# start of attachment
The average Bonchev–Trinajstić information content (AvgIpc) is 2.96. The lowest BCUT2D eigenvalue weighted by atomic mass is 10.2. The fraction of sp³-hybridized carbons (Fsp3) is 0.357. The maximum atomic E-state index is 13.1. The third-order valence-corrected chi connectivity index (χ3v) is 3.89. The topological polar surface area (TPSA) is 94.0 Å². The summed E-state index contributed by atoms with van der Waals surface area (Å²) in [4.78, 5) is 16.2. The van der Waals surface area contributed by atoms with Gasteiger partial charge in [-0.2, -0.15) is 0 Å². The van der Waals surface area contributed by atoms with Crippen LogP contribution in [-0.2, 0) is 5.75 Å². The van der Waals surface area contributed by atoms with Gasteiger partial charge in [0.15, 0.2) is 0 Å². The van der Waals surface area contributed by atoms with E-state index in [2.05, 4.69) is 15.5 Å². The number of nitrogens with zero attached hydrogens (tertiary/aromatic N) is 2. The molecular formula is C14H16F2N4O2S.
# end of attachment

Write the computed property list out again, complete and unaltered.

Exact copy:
The average Bonchev–Trinajstić information content (AvgIpc) is 2.96. The lowest BCUT2D eigenvalue weighted by atomic mass is 10.2. The fraction of sp³-hybridized carbons (Fsp3) is 0.357. The maximum atomic E-state index is 13.1. The third-order valence-corrected chi connectivity index (χ3v) is 3.89. The topological polar surface area (TPSA) is 94.0 Å². The summed E-state index contributed by atoms with van der Waals surface area (Å²) in [4.78, 5) is 16.2. The van der Waals surface area contributed by atoms with Gasteiger partial charge in [-0.2, -0.15) is 0 Å². The van der Waals surface area contributed by atoms with Crippen LogP contribution in [-0.2, 0) is 5.75 Å². The van der Waals surface area contributed by atoms with Gasteiger partial charge in [0.15, 0.2) is 0 Å². The van der Waals surface area contributed by atoms with E-state index in [2.05, 4.69) is 15.5 Å². The number of nitrogens with zero attached hydrogens (tertiary/aromatic N) is 2. The molecular formula is C14H16F2N4O2S.